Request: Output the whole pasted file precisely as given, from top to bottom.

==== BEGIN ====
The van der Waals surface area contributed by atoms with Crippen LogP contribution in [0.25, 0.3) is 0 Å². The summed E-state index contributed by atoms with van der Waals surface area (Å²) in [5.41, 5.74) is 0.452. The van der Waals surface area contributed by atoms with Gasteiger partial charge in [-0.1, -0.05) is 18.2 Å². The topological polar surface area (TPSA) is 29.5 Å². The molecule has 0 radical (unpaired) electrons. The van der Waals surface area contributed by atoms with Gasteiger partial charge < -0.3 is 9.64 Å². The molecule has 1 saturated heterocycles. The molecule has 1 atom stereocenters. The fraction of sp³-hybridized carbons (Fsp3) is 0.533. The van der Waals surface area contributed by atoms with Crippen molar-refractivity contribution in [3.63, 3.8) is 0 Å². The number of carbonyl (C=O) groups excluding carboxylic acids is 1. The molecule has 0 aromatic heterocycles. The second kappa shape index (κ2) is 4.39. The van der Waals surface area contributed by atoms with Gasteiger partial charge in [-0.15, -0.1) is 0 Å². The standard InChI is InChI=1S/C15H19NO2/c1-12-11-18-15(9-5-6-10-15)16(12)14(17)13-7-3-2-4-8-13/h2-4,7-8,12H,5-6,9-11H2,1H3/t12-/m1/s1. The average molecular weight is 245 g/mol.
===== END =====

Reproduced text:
The van der Waals surface area contributed by atoms with Crippen LogP contribution in [0.25, 0.3) is 0 Å². The summed E-state index contributed by atoms with van der Waals surface area (Å²) in [5.41, 5.74) is 0.452. The van der Waals surface area contributed by atoms with Gasteiger partial charge in [-0.1, -0.05) is 18.2 Å². The topological polar surface area (TPSA) is 29.5 Å². The molecule has 0 radical (unpaired) electrons. The van der Waals surface area contributed by atoms with Gasteiger partial charge < -0.3 is 9.64 Å². The molecule has 1 saturated heterocycles. The molecule has 1 atom stereocenters. The fraction of sp³-hybridized carbons (Fsp3) is 0.533. The van der Waals surface area contributed by atoms with Crippen molar-refractivity contribution in [3.63, 3.8) is 0 Å². The number of carbonyl (C=O) groups excluding carboxylic acids is 1. The molecule has 0 aromatic heterocycles. The second kappa shape index (κ2) is 4.39. The van der Waals surface area contributed by atoms with Gasteiger partial charge in [-0.15, -0.1) is 0 Å². The standard InChI is InChI=1S/C15H19NO2/c1-12-11-18-15(9-5-6-10-15)16(12)14(17)13-7-3-2-4-8-13/h2-4,7-8,12H,5-6,9-11H2,1H3/t12-/m1/s1. The average molecular weight is 245 g/mol.